According to the Environmental Justice Foundation (EJF) these illegal, unregulated fishermen are taking an estimated $1 billion worth of fish from African waters each year.
For countries along the west coast, such as Sierra Leone, still recovering from over a decade of civil war, fishing is a vital source of employment and food. “The trawlers have taken all the fish from the sea,” local fisherman Senesie Kamara told the EJF. “There are so many patrolling we cannot fish. They destroy everything.
“The trawlers are destroying our only means of survival,” he added. “The land is no good for farming. Fishing is what we know — it is part of us.” Domitilla Senni, consultant to the Pew Environment Group, says countries like Sierra Leone are an easy target.
“Illegal, Unreported and Unregulated (IUU) fishing is a global problem as it affects most of the world fishing areas, but regions with weak governance structures, poor management and controls may suffer more from IUU fishing activities,” she explained.
The EJF says the number of foreign pirate fishing vessels has multiplied in recent years taking advantage of the Sierra Leone government’s lack of capacity to monitor and control its waters.
The pirate fishing vessels most recently documented by the EJF are operated by companies based in Las Palmas and Spain on behalf of owners based in South Korea.
Andy Hickman, Oceans Campaigner for the EJF, says the demand for seafood in the EU and Far East makes it a bustling business. “There is a very high likelihood that consumers have bought and eaten fish that has been caught illegally,” he said. “The EU Fisheries Commissioner estimated that as recently as 2009, up to 16% of EU imports were coming from illegal sources.”
Hickman says it’s hard for consumers to know if they are eating stolen fish because the traceability standard for seafood is often very weak.
The EJF operates a surveillance vessel that responds to callouts from local communities when pirate fishermen are spotted in their waters.
Amara Kalone is in charge of running the boat and acts as a crucial link to the local fishing community. He gathers information and evidence of pirate activity that helps to build a case against them. When it’s possible, the criminals are prosecuted under national and international law.
“EJF is not authorized to make arrests of illegal fishing vessels,” he explained. “But by documenting and taking photographs with GPS positions we can forward it to the European Union, Ministry of Fisheries and Marine Resources and the Sierra Leone Navy for action.”
Kalone says local fishermen tell him they’re catching a lot less than they used to because the rogue operators are working in the Inshore Exclusion Zone (IEZ). This is an area that’s supposed to be reserved for local fishermen and women.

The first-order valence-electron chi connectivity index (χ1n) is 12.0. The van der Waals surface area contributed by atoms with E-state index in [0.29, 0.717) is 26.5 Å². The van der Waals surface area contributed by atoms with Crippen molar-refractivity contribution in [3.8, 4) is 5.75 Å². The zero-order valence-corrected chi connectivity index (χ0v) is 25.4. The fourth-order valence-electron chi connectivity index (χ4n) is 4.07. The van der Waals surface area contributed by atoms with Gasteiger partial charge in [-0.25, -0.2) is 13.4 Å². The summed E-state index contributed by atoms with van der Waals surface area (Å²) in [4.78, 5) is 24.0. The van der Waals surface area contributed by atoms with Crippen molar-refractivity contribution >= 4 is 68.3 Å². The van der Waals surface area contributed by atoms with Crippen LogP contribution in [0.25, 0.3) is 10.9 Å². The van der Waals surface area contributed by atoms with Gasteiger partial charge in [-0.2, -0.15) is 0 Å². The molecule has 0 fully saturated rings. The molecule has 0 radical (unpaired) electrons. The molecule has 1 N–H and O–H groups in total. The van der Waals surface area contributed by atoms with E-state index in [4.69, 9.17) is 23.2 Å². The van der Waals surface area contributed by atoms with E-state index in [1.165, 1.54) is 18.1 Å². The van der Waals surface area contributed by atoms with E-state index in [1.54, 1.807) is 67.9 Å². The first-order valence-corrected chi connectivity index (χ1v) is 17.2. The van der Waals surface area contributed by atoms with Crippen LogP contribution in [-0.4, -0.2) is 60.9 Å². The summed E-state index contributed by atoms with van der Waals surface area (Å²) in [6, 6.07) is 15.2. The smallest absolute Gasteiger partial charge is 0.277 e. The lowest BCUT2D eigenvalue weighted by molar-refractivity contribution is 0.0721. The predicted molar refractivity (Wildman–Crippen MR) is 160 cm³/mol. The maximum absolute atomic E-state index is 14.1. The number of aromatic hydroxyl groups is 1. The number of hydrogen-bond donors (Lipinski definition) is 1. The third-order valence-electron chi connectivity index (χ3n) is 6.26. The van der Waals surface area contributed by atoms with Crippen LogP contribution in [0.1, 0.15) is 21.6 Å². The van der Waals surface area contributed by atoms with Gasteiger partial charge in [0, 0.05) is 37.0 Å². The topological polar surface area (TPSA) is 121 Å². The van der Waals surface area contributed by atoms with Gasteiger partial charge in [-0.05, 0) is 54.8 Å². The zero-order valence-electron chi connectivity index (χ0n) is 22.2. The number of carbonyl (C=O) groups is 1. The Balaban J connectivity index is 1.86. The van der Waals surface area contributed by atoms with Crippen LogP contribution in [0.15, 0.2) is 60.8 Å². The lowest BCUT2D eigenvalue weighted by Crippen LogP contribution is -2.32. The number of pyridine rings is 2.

“The artisanal fishermen set their bottom set nets or long lines and hooks in the IEZ and are cleared away by these trawlers, leaving them in absolute poverty,” he continued.
Confronting the pirates is risky business for the fishermen. Kalone says that local fishermen have been injured or killed trying to protect their fishing gear from industrial trawlers
The risk of getting caught is slim. The boat operators cover up the vessel names and markings that make them identifiable. Many also fly a “flag of convenience,” something the EJF is campaigning against.
A ship is said to fly a “flag of convenience” if it flies a flag other than that of its country of ownership. The EJF says some nations sell their flags to foreign-owned fishing vessels, but lack the capacity or will to regulate and patrol their activities.
Greenpeace says flags can be bought over the internet for as little as $500 from countries such as Malta, Panama, Belize, and Honduras. Hickman also adds that the boats are able to operate thousands of miles from the authorities by rarely docking into a port.
“These vessels are able to avoid coming into port by refueling and resupplying at sea, and by transhipping their catch to larger refrigerated cargo vessels,” he said.
Only fish that is deemed valuable on the international market is kept and the crew throw away the rest. The EJF says that up to 90% of fish caught is simply dumped back into the sea dead.
As well as community surveillance the EJF is also campaigning for a global record of fishing vessels. It says it would be easier to identify illegal vessels if there was information available about each country’s fleet, such as where the boats are operating and who owns them.
Senni says that in 2009 the EU approved a new set of rules on IUU fishing making it harder for illegal catches from places like West Africa to make it onto the market.
But she agrees there needs to be a global response to really combat the problem.
“What is needed are international agreements that can set clear rules such as transparency of ownership, operations and catches, full traceability of products and heavy sanctions for states not fulfilling their obligations,” she said.